Beyond vape japan sponsored metropolis magazine japan electricity games

Ahead of the Tokyo 2020 Olympics there’s been a lot of media chatter regarding proposals to make the capital a smoke-free zone. Although unlikely to succeed completely, the city has made considerable inroads into making certain locations, streets and eateries smoke-free to promote a more family-friendly Olympics. On the back of this, vaping and electronic cigarettes, in their multiple forms, have become more and more popular over the last few years. For those looking to quit smoking, however, e-cigarettes aren’t the best choice as many forms include nicotine. This has paved the way for vaping to enter the scene as a fun and nicotine and tar free substitute.

Located in Tokyo’s cultural and stylish hub Harajuku, Beyond Vape Japan has embraced vaping as a lifestyle choice and its store, in addition to selling and promoting various vaping paraphernalia, also serves as a cafe/bar, event space, music venue and retail operation. It’s an ambitious and highly successful venture and the street kids are swarming to it in droves, as well as fashion and health-conscious regulars.

Vaping in Japan is seen as a health conscious alternative to smoking but also as a hobby — which may surprise onlookers. Beyond Vape Japan General Manager Noboru Maekawa explains that “the majority of our customers are in their 30s but those in their 20s go for the more fashion style [of vaping] and of course we have people in their 50s and 60s. Usually the older customer has been smoking in the past but wants to get off it. They might have hobbies but they want another hobby. They also might be fascinated by the vaping culture and they want to start.”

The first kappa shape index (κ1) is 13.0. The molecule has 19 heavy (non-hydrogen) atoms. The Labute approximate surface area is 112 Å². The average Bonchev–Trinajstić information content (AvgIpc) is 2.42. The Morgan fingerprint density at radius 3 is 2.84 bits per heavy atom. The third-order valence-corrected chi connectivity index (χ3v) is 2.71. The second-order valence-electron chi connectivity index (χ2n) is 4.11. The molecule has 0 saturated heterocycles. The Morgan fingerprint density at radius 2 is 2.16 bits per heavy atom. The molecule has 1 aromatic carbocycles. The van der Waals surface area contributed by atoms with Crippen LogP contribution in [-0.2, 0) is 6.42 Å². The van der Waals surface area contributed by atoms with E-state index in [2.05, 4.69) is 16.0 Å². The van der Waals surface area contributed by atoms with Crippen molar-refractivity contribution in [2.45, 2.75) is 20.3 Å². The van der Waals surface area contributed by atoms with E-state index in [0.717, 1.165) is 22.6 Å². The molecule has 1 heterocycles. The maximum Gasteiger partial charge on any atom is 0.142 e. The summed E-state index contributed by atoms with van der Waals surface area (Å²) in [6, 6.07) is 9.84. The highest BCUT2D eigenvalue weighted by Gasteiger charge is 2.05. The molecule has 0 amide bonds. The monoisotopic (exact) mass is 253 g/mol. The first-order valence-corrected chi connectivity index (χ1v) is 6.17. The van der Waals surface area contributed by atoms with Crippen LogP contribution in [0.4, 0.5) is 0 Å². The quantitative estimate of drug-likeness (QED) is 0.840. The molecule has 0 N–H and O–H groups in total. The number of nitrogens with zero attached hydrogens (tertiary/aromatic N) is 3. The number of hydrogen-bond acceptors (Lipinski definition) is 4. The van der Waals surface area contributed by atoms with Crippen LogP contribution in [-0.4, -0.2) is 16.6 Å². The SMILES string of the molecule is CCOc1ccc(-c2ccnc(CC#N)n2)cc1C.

Hailing from the U.S., which hosts ten outlets, Beyond Vape also has a franchise store in Sweden in addition to the store in Harajuku. A second shop has been planned for Tokyo but a location hasn’t yet been decided. The company also has a successful online store and social media presence.

The staff at Beyond Vape Japan are careful to note that vaping is still something of a cultural unknown in Japan. “Although vaping is becoming more popular in Japan 70% of people don’t know what it is,” says Maekawa. “Regarding vaping on the streets, it’s still in the grey zone. In Shibuya-ku it’s classified as tobacco so you can get fined or have it confiscated. We can’t recommend you vape on the streets as it’s unclear where is safe and legal. Just to be on the safe side.” Maekawa adds that Beyond Vape Japan often sees more foreign customers than domestic citing that “it’s probably because of the location (in Harajuku) and the fact that vaping is very big overseas and often endorsed by governments who see it as a healthier option than tobacco. They often have nicotine in vaping abroad but it doesn’t contain tar. Compared to tobacco it’s much healthier.”

Beyond Vape Japan does roaring trade in its own original flavors such as blackcurrant and minty menthol, lemon cola, monster energy drink, and apple, caramel and tobacco custard. While vaping on some of the store’s 500 ‘juice’ varieties customers can listen to music, sit at the bar and enjoy a comprehensive list of drinks including beer, wine, soft drinks and Japanese sake, including Beyond Vape Japan’s original sake brand. Maekawa is keen to stress that he sees Beyond Vape Japan as a societal fulcrum where visitors can enjoy vaping (a fairly new cul tural phenomenon) alongside older and more traditional aspects of Japan such as nihonshu. Beyond Vape Japan, then, becomes a microsom of the capital itself where the traditional blends seamlessly with the contemporary.